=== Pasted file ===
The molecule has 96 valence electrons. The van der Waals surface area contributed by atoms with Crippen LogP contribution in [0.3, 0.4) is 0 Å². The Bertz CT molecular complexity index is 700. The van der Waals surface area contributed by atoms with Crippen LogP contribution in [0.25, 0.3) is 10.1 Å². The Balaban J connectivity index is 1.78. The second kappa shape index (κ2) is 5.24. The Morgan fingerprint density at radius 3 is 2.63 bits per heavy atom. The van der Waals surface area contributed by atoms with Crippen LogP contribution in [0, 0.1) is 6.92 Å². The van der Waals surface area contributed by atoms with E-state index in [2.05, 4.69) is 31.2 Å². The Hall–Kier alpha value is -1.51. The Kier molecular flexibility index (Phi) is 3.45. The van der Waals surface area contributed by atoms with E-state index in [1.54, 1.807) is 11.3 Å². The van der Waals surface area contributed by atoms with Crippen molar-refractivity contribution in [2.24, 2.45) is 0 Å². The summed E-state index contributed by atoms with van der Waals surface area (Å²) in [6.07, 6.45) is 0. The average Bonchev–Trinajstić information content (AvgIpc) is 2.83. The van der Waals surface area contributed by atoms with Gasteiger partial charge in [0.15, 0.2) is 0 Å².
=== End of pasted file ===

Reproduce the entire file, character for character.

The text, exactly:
The molecule has 96 valence electrons. The van der Waals surface area contributed by atoms with Crippen LogP contribution in [0.3, 0.4) is 0 Å². The Bertz CT molecular complexity index is 700. The van der Waals surface area contributed by atoms with Crippen LogP contribution in [0.25, 0.3) is 10.1 Å². The Balaban J connectivity index is 1.78. The second kappa shape index (κ2) is 5.24. The Morgan fingerprint density at radius 3 is 2.63 bits per heavy atom. The van der Waals surface area contributed by atoms with Crippen LogP contribution in [0, 0.1) is 6.92 Å². The van der Waals surface area contributed by atoms with E-state index in [2.05, 4.69) is 31.2 Å². The Hall–Kier alpha value is -1.51. The Kier molecular flexibility index (Phi) is 3.45. The van der Waals surface area contributed by atoms with E-state index in [1.54, 1.807) is 11.3 Å². The van der Waals surface area contributed by atoms with Crippen molar-refractivity contribution in [2.24, 2.45) is 0 Å². The summed E-state index contributed by atoms with van der Waals surface area (Å²) in [6.07, 6.45) is 0. The average Bonchev–Trinajstić information content (AvgIpc) is 2.83. The van der Waals surface area contributed by atoms with Gasteiger partial charge in [0.15, 0.2) is 0 Å².